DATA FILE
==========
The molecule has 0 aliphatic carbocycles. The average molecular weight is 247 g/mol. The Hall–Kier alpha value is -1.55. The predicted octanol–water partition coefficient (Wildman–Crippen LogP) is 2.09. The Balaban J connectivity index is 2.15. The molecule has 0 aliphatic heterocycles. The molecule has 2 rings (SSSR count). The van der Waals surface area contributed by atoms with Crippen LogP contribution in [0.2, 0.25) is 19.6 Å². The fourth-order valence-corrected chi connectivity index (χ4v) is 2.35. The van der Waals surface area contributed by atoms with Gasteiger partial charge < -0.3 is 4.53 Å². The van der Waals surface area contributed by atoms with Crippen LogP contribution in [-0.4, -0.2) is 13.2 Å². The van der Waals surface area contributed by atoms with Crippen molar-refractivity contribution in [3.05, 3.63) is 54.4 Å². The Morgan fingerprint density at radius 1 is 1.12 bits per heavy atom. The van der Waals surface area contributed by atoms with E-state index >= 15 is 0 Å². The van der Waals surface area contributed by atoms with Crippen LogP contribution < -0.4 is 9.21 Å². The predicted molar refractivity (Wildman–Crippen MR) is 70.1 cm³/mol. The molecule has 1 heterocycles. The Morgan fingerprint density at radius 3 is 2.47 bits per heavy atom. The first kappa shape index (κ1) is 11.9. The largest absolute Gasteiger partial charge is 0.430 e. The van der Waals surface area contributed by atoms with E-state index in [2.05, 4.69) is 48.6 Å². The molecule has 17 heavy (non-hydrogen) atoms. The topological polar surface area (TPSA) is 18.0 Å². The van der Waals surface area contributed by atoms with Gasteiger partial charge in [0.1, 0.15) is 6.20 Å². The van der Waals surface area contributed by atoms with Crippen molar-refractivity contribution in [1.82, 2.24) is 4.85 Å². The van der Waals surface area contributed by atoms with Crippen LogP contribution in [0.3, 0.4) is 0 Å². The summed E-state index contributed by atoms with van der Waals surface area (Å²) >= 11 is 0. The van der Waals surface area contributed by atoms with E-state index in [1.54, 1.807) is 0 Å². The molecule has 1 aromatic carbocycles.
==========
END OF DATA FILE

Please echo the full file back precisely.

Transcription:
The molecule has 0 aliphatic carbocycles. The average molecular weight is 247 g/mol. The Hall–Kier alpha value is -1.55. The predicted octanol–water partition coefficient (Wildman–Crippen LogP) is 2.09. The Balaban J connectivity index is 2.15. The molecule has 0 aliphatic heterocycles. The molecule has 2 rings (SSSR count). The van der Waals surface area contributed by atoms with Crippen LogP contribution in [0.2, 0.25) is 19.6 Å². The fourth-order valence-corrected chi connectivity index (χ4v) is 2.35. The van der Waals surface area contributed by atoms with Gasteiger partial charge < -0.3 is 4.53 Å². The van der Waals surface area contributed by atoms with Crippen LogP contribution in [-0.4, -0.2) is 13.2 Å². The van der Waals surface area contributed by atoms with Crippen molar-refractivity contribution in [3.05, 3.63) is 54.4 Å². The Morgan fingerprint density at radius 1 is 1.12 bits per heavy atom. The van der Waals surface area contributed by atoms with E-state index >= 15 is 0 Å². The van der Waals surface area contributed by atoms with Crippen LogP contribution < -0.4 is 9.21 Å². The predicted molar refractivity (Wildman–Crippen MR) is 70.1 cm³/mol. The molecule has 1 heterocycles. The Morgan fingerprint density at radius 3 is 2.47 bits per heavy atom. The first kappa shape index (κ1) is 11.9. The largest absolute Gasteiger partial charge is 0.430 e. The van der Waals surface area contributed by atoms with E-state index in [2.05, 4.69) is 48.6 Å². The molecule has 17 heavy (non-hydrogen) atoms. The topological polar surface area (TPSA) is 18.0 Å². The van der Waals surface area contributed by atoms with Gasteiger partial charge in [0.1, 0.15) is 6.20 Å². The van der Waals surface area contributed by atoms with Crippen molar-refractivity contribution in [1.82, 2.24) is 4.85 Å². The van der Waals surface area contributed by atoms with Crippen LogP contribution in [0.3, 0.4) is 0 Å². The summed E-state index contributed by atoms with van der Waals surface area (Å²) >= 11 is 0. The van der Waals surface area contributed by atoms with E-state index in [1.54, 1.807) is 0 Å². The molecule has 1 aromatic carbocycles.